White Paper

A Guide to Real-Time Communications in Banking and Financial Services

A woman sitting down to dinner with her family receives a text notification on her phone. It’s an automated message from her bank. They want to know if she’s just swiped her card to purchase $79.00 worth of sushi in Cabo San Lucas. Since she’s never even been to Cabo, she responds that, no, this was not her purchase. Following the text’s instructions, she can confirm her bank’s suspicions that the charge was not initiated by her and is most likely someone who cloned her credit card. Seconds later, her phone buzzes to let her know that her card has been canceled, and someone from the bank will be in touch to issue her a replacement and answer any questions she might have. The entire process is so simple and takes so little time that her family dinner isn’t even disturbed.

This is the power of real-time communication — a forward-leaning, responsive tool that places actionable information into the hands of your customers through the use of ultra-convenient digital channels.

How Financial Services Organizations Use Real-Time Communications

A real-time alert is a form of instant communication sent via SMS, email, mobile, or desktop applications. Precisely’s larger financial institution clients rely on automated alerts to send direct messages to their customers. Banks and other financial institutions typically use a few different types of real-time engagement to make these rapid, one-on-one connections with their customers.


Consumers like to be informed if their accounts dip below certain thresholds. Banks can send automated notifications to their customers based on customizable settings with on-demand alerts, so customers always know their current balance. Because their customers are alerted when their accounts fall below a designated floor, individuals are less likely to overdraft their accounts. They can even adjust their spending habits based on this helpful service. Providing your customers with these personalized insights improves the experience and drives customer satisfaction and trust. For example, a Digital Banking Report survey found that 47% of consumers want their bank to provide proactive guidance based on their income, expenses, and savings.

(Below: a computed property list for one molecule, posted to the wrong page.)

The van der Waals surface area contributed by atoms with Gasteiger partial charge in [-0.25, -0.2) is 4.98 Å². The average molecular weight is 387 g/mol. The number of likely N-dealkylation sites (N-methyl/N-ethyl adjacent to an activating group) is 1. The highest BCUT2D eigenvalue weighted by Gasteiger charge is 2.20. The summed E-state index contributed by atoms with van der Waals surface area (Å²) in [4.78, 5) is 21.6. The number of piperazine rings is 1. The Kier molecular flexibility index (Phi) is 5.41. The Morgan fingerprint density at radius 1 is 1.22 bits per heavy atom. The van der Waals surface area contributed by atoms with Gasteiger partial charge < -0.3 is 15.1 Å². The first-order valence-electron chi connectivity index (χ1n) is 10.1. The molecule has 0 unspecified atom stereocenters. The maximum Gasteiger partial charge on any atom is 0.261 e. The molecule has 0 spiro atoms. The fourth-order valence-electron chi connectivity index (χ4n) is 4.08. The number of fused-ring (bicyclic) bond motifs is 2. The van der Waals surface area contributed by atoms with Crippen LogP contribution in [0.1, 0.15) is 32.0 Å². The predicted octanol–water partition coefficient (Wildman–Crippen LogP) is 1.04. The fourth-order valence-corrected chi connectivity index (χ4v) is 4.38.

Much like in our example above, customers appreciate the extra convenience of being notified about large or unusual purchases made on their accounts. With criminal fraud activity on the rise, consumers expect financial services companies to be on the ball with instant alerts so customers can confirm or dispute unusual charges as they arise. Real-time purchase alerts help consumers feel safe knowing that someone is monitoring their accounts for criminal activity like imposter scams and fraudulent online shopping – the top two categories of consumer fraud reported to the FTC.

Deposits and Withdrawals

With more digital channels to connect with providers than ever before, on-the-go money management is rising in popularity with consumers. Instantaneous alerts that let your customers know when a check has been deposited or when money has been withdrawn are now a normal part of the personalized digital banking experience. When more than one individual manages an account, this feature is helpful for all account holders to see the inflow and outflow by other users.

Read this white paper as it explores on-demand connections to customers and how to provide enhanced customer experiences through digital channels.

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